How Should Political Digital Marketers Use AI?
October 2023 | by Emily Karrs
Creative IMGE Studies Strategy
Whether you’re a solo content creator filming daily Reels for Instagram — or managing content strategy in the corporate world — chances are you’re never satisfied with how your content performs.
We get it.
There’s always room for improvement.
But knowing how to improve your content is rarely obvious.
Sure, content is king. We hear that phrase everywhere these days. But what’s a king without a queen? We believe that the missing piece – the key to knowing what step to take next – is constant testing and optimization.
And after running hundreds of creative tests this year, we’ve learned a few lessons about producing better-performing content. Here are three tips we’re using to up our game – and hopefully, they can improve yours, too.
There were two bars in the small town where I attended college — one that liked to charge cover fees, and one that let anybody party, free of charge. And on any given Friday night, you could bet on the bar with the cover charge to be just as busy (if not busier) than the other bar, despite having a higher barrier of entry.
I bring this up because content creators often assume that any obstacle standing between their audience and their content is bad.
But when you put that assumption to the test, the results will shock you.
In one of our recent tests, we saw password-protected landing pages produce more clicks and donations versus landing pages with open access, despite having a MUCH higher barrier of entry. But we didn’t stop there.
In a recent SMS showdown, we invited two groups of subscribers to take the same poll, with Group A under the impression it was an “exclusive MEMBERS-ONLY poll” and Group B being told it was open to the public.
The result? Group A submitted TWICE as many poll responses as Group B, despite being the smaller of the two groups.
Does this mean every piece of content you create should hide behind a password or a paywall? No – but when you make your content just a little harder to reach, your most dedicated followers will put in a little more effort to listen to an exclusive podcast episode, read a members-only blog post, or watch a limited-access video.
The desire to make content more exclusive – and personal – has led to the rise of platforms like Patreon and Nebula where fans and content creators can interact on a deeper, more personal level – and it seems this trend is here to stay.
Social media companies are often accused of boosting negative content to produce stronger emotional reactions and create more engagement. Is that just a hasty assumption we hear from armchair psychologists –– or does negative content actually create more engagement?
We recently explored this idea by testing ‘positive’ ads with bright colors and optimistic language against ‘negative’ ads featuring dark, moody tones and pessimistic language — and the winner couldn’t have been any more clear.
The negative creative ad (left) produced 5x more impressions and 1,280% more emails acquired compared to the positive creative — an absolute blowout!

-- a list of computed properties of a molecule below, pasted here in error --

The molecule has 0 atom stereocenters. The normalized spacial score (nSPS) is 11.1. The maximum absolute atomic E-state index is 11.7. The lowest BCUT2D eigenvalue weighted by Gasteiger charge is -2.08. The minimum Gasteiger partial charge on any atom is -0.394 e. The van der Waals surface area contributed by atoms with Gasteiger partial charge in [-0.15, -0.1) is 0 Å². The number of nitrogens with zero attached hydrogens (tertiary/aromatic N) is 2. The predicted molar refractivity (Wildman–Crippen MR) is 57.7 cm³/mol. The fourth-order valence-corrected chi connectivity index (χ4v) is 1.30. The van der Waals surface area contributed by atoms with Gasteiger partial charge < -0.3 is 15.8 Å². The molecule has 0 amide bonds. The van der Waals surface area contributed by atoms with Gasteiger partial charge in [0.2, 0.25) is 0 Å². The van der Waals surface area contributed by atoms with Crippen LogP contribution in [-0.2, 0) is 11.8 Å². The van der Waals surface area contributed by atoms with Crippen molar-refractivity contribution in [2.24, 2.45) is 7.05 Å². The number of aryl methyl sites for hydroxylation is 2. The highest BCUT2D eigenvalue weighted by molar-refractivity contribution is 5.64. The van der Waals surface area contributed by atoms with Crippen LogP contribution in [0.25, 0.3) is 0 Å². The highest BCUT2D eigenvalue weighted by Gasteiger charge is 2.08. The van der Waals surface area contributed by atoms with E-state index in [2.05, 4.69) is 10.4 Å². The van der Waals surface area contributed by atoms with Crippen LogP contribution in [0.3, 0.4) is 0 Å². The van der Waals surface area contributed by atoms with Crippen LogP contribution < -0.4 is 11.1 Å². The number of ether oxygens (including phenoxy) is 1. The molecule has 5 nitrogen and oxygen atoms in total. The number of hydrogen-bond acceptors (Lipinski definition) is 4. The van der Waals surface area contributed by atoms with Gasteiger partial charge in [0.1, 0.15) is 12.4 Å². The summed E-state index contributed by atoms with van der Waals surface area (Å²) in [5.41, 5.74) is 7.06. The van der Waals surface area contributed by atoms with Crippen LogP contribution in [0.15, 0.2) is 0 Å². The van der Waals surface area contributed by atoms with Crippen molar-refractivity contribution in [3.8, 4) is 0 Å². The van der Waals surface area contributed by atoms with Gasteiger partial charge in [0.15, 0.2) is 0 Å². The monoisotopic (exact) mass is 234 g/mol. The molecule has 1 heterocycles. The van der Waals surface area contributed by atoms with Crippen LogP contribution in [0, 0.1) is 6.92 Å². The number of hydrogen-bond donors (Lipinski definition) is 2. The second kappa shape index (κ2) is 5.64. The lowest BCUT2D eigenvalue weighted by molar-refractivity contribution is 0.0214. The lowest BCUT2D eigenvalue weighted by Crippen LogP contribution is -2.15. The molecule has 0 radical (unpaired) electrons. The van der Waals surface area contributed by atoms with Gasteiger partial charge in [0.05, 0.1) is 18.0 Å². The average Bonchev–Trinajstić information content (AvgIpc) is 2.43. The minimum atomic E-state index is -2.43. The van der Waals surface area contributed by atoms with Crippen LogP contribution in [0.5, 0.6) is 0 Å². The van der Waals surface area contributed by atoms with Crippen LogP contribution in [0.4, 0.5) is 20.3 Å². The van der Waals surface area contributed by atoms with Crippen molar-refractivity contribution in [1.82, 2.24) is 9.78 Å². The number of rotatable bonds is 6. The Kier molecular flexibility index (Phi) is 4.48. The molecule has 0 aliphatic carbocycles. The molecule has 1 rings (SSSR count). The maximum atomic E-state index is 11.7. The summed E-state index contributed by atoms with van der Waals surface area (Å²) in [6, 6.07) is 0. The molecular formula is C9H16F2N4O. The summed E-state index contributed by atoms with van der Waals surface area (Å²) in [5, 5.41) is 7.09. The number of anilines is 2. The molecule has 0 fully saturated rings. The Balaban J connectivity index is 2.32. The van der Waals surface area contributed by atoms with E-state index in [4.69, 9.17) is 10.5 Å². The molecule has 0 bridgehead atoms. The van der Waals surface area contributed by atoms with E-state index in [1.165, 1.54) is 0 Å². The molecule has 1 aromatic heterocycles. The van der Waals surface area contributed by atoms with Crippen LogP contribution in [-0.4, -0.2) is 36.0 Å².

Despite this test having a clear victor, we’re not taking this as a sign to abandon all bright colors and optimistic language in our content going forward. Just because something happens once doesn’t mean it will happen every time — and we know that from another similar test we ran where the negative creative barely beat the positive creative with a 66.4% confidence rate.
So, what’s the takeaway here?
Slightly adjusting the tone or appearance of your content can dramatically change how people engage with your content. In this case, our audience needed a villain. Maybe your audience does, too. But you’ll never know without making those small tweaks and observing how they respond.
Whenever you’re tempted to send a long-winded email or text, remember that Neil Armstrong broadcasted 544 words from the moon — and we only remember 11 of them.
It doesn’t matter how important or groundbreaking you believe your ideas are. Your audience will never remember half of what you say. Brevity is one of the greatest skills you can master as a content creator because the less you say, the less your audience has to remember.
Staying true to IMGE form, we’ve been testing short-form content against long-form content because you can never have too much data on your side.
Here’s what we found:
➡️ Across eight tests, four tests decisively showed shorter MMS texts receiving more clicks than longer texts.
➡️ Breaking news alert emails without article descriptions under the headline received nearly 20% more clicks than headlines with article descriptions.
Every audience is different, but you’ll never know what makes your audience unique without testing every possible variable and optimizing based on the results — something we do every day here at IMGE.
Curious about how you can use testing and optimization to boost your own engagement? Subscribe to our testing newsletter and we’ll share our most valuable insights directly to your inbox.
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